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Publication numberUS6037088 A
Publication typeGrant
Application numberUS 08/799,570
Publication dateMar 14, 2000
Filing dateFeb 12, 1997
Priority dateApr 26, 1996
Fee statusPaid
Publication number08799570, 799570, US 6037088 A, US 6037088A, US-A-6037088, US6037088 A, US6037088A
InventorsHiroaki Morikawa, Yoshitatsu Kawama, Satoshi Arimoto, Yukio Shinoda, Takashi Ishihara
Original AssigneeMitsubishi Denki Kabushiki Kaisha
Export CitationBiBTeX, EndNote, RefMan
External Links: USPTO, USPTO Assignment, Espacenet
Method of making solar cells
US 6037088 A
Abstract
A method of making the solar cells includes a step of forming a first electroconductive region on a first surface of a semiconductor substrate having through-holes defined therein and also having an emitter layer formed thereon, a step of disposing the semiconductor substrate on a transparent substrate with a second surface of the semiconductor substrate opposite to the first surface thereof confronting the transparent substrate through a resinous material, a step of bonding the semiconductor substrate and the transparent substrate together by means of the resinous material, and a step of forming a second electroconductive region on the first electroconductive region.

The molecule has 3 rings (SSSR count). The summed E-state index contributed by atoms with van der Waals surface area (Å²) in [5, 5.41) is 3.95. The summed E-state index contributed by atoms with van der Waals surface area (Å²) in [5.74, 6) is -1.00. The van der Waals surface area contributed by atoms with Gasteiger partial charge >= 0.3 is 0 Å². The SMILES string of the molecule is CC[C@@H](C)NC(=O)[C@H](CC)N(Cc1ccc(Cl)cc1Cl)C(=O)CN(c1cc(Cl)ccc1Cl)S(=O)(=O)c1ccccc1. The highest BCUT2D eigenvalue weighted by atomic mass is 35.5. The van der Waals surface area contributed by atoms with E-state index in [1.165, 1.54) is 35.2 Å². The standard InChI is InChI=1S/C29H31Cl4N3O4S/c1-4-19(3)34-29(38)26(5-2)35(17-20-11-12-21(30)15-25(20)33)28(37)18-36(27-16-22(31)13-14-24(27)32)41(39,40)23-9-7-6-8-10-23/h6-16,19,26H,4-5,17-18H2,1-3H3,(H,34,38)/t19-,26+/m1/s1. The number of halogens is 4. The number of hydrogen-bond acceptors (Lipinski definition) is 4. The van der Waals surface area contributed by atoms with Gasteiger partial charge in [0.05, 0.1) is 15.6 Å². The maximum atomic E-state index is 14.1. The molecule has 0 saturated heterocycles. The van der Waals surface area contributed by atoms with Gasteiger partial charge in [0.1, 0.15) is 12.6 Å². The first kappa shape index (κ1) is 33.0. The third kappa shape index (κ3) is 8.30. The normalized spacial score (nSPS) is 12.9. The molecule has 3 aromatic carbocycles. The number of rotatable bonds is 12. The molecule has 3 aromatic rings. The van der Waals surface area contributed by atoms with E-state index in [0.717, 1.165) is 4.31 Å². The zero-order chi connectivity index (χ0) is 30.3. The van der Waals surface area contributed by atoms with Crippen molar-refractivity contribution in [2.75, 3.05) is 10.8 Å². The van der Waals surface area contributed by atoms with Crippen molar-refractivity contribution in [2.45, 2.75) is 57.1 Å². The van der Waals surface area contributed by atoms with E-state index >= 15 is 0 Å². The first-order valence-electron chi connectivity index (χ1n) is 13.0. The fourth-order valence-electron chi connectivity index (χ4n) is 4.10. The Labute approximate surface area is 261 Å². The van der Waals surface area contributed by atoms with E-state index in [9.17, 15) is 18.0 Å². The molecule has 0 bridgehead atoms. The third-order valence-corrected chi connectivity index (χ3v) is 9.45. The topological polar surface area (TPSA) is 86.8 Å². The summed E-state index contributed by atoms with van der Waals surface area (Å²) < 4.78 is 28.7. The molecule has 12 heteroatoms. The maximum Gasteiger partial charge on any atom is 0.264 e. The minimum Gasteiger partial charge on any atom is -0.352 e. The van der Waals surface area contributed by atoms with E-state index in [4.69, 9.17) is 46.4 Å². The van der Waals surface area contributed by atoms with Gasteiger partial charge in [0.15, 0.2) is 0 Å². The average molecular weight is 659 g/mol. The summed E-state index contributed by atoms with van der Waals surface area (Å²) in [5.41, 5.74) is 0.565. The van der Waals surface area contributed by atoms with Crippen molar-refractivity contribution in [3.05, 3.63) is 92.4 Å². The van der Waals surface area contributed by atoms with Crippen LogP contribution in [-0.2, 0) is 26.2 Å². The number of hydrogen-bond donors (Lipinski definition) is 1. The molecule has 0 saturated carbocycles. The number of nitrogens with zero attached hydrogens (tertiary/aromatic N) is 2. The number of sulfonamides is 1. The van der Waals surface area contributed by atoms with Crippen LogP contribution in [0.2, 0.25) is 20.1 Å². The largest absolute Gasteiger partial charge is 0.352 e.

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Claims(21)
What is claimed is:
1. A method of making solar cells which comprises the steps of:
forming a first electroconductive region on a first surface of a semiconductor substrate having through-holes defined therein and also having an emitter layer formed thereon;
disposing the semiconductor substrate on a transparent substrate with a second surface of the semiconductor substrate opposite to the first surface thereof confronting the transparent substrate through a transparent resinous material;
bonding the semiconductor substrate and the transparent substrate together by means of the transparent resinous material;
forming a second electroconductive region on the first electroconductive region,
forming a coating of fluorine containing resin on the first surface of the semiconductor substrate subsequent to the formation of the first electroconductive region on the first surface of the semiconductor substrate and prior to disposition of the semiconductor substrate on the transparent substrate; and